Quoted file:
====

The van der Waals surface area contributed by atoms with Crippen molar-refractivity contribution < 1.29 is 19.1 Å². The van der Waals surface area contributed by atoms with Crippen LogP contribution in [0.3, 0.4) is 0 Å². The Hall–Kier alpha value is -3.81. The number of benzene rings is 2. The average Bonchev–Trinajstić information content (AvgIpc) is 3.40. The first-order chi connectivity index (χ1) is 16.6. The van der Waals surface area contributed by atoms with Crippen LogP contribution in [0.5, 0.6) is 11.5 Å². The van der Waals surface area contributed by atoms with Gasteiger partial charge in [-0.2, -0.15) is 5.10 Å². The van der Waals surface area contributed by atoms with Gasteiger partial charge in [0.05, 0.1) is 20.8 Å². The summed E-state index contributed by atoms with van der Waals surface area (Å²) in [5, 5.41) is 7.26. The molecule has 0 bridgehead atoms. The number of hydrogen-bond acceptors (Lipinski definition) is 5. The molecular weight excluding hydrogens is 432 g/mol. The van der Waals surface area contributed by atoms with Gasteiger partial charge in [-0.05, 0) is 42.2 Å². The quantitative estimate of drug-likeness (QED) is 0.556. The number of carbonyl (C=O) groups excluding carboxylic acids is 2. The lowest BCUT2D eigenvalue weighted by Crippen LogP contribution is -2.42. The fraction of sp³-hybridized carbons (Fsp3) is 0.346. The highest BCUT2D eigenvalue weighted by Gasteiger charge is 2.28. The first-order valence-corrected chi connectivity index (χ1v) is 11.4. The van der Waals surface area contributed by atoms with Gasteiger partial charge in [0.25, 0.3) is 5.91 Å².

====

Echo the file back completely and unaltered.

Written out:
The van der Waals surface area contributed by atoms with Crippen molar-refractivity contribution < 1.29 is 19.1 Å². The van der Waals surface area contributed by atoms with Crippen LogP contribution in [0.3, 0.4) is 0 Å². The Hall–Kier alpha value is -3.81. The number of benzene rings is 2. The average Bonchev–Trinajstić information content (AvgIpc) is 3.40. The first-order chi connectivity index (χ1) is 16.6. The van der Waals surface area contributed by atoms with Crippen LogP contribution in [0.5, 0.6) is 11.5 Å². The van der Waals surface area contributed by atoms with Gasteiger partial charge in [-0.2, -0.15) is 5.10 Å². The van der Waals surface area contributed by atoms with Gasteiger partial charge in [0.05, 0.1) is 20.8 Å². The summed E-state index contributed by atoms with van der Waals surface area (Å²) in [5, 5.41) is 7.26. The molecule has 0 bridgehead atoms. The number of hydrogen-bond acceptors (Lipinski definition) is 5. The molecular weight excluding hydrogens is 432 g/mol. The van der Waals surface area contributed by atoms with Gasteiger partial charge in [-0.05, 0) is 42.2 Å². The quantitative estimate of drug-likeness (QED) is 0.556. The number of carbonyl (C=O) groups excluding carboxylic acids is 2. The lowest BCUT2D eigenvalue weighted by Crippen LogP contribution is -2.42. The fraction of sp³-hybridized carbons (Fsp3) is 0.346. The highest BCUT2D eigenvalue weighted by Gasteiger charge is 2.28. The first-order valence-corrected chi connectivity index (χ1v) is 11.4. The van der Waals surface area contributed by atoms with Gasteiger partial charge in [0.25, 0.3) is 5.91 Å².